These little buckets have been found at numerous Anglo-Saxon grave sites. The exact purpose of them is unknown, but they seem to have been an important personal item as people were buried with them. Sibylla and I believe they may have been feast buckets. Since we have early Anglo-Saxon personas, we decided to make something like one with materials we had readily available. We decided that the buckets were not intended to be water-tight, so we didn’t go for that level of accuracy. This was a prototype, and intended to be more about learning than making it perfect. The cost to make it was less than $10 (excluding the book and tools).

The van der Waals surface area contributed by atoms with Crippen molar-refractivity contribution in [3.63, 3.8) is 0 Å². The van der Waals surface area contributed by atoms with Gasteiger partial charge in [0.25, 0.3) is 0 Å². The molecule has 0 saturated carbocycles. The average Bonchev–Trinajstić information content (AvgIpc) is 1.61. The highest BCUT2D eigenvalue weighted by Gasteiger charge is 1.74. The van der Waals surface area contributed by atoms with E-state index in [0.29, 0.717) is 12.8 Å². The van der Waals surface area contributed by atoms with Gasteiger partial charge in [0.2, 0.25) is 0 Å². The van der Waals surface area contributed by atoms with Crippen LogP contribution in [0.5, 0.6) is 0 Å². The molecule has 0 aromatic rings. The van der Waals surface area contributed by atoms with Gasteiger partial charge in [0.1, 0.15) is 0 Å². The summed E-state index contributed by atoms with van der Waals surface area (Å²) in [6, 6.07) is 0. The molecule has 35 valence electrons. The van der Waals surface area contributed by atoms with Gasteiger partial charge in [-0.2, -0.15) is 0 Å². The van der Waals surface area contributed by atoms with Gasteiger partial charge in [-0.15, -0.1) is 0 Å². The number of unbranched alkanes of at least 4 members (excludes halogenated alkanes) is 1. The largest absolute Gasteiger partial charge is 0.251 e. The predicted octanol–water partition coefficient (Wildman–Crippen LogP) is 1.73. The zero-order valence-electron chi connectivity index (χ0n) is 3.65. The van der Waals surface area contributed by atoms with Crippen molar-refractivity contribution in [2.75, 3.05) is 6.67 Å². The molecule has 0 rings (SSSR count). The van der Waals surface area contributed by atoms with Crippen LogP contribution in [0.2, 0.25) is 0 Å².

What we learned:
The bucket took around 12 hours to make (probably more) .
You can use an axe and hammer for splitting the log to a 1/4-inch thickness providing the log has no knots.
Minimal tools are required (metal snips, hand saw, spokeshave, chisels, hand plane, axe, hammer, vice and sadly enough duct tape).
Use thicker metal for the bands next time. Likely 1mm-2mm copper.
Split-pin rivets hint that the buckets were likely not meant to be waterproof.
Rim could be made by wrapping the sheet around 1/4-inch bar and bending into 6-inch diameter
A 6-inch outer form would have been handy for the base so it would stay together.